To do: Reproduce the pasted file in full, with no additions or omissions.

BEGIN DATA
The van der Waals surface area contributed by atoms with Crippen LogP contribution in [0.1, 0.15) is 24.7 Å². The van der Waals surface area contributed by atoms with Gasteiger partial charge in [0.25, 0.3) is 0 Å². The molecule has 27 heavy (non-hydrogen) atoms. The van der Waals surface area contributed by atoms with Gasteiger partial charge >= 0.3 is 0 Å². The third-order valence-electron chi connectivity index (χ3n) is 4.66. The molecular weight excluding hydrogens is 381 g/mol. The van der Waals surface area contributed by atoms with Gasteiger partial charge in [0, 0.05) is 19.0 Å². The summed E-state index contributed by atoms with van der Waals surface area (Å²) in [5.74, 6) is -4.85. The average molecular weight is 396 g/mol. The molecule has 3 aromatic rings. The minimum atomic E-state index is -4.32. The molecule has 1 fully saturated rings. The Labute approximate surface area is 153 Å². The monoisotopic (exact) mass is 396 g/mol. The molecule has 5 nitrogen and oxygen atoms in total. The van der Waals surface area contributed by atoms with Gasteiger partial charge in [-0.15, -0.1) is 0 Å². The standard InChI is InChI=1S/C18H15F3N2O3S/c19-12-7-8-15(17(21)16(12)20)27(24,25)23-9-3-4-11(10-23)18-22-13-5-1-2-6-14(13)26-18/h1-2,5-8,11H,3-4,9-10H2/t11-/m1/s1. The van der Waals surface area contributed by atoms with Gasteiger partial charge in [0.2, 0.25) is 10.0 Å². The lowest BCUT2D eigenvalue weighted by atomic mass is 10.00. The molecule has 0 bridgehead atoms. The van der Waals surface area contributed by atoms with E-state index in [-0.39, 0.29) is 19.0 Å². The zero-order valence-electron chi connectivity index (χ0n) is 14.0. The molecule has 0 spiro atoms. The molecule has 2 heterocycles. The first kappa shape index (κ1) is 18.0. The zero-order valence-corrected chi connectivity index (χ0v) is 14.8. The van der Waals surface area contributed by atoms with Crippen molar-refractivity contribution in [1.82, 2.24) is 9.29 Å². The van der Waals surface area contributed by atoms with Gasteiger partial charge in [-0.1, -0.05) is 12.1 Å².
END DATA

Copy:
The van der Waals surface area contributed by atoms with Crippen LogP contribution in [0.1, 0.15) is 24.7 Å². The van der Waals surface area contributed by atoms with Gasteiger partial charge in [0.25, 0.3) is 0 Å². The molecule has 27 heavy (non-hydrogen) atoms. The van der Waals surface area contributed by atoms with Gasteiger partial charge >= 0.3 is 0 Å². The third-order valence-electron chi connectivity index (χ3n) is 4.66. The molecular weight excluding hydrogens is 381 g/mol. The van der Waals surface area contributed by atoms with Gasteiger partial charge in [0, 0.05) is 19.0 Å². The summed E-state index contributed by atoms with van der Waals surface area (Å²) in [5.74, 6) is -4.85. The average molecular weight is 396 g/mol. The molecule has 3 aromatic rings. The minimum atomic E-state index is -4.32. The molecule has 1 fully saturated rings. The Labute approximate surface area is 153 Å². The monoisotopic (exact) mass is 396 g/mol. The molecule has 5 nitrogen and oxygen atoms in total. The van der Waals surface area contributed by atoms with Gasteiger partial charge in [-0.15, -0.1) is 0 Å². The standard InChI is InChI=1S/C18H15F3N2O3S/c19-12-7-8-15(17(21)16(12)20)27(24,25)23-9-3-4-11(10-23)18-22-13-5-1-2-6-14(13)26-18/h1-2,5-8,11H,3-4,9-10H2/t11-/m1/s1. The van der Waals surface area contributed by atoms with Gasteiger partial charge in [0.2, 0.25) is 10.0 Å². The lowest BCUT2D eigenvalue weighted by atomic mass is 10.00. The molecule has 0 bridgehead atoms. The van der Waals surface area contributed by atoms with E-state index in [-0.39, 0.29) is 19.0 Å². The zero-order valence-electron chi connectivity index (χ0n) is 14.0. The molecule has 0 spiro atoms. The molecule has 2 heterocycles. The first kappa shape index (κ1) is 18.0. The zero-order valence-corrected chi connectivity index (χ0v) is 14.8. The van der Waals surface area contributed by atoms with Crippen molar-refractivity contribution in [1.82, 2.24) is 9.29 Å². The van der Waals surface area contributed by atoms with Gasteiger partial charge in [-0.1, -0.05) is 12.1 Å².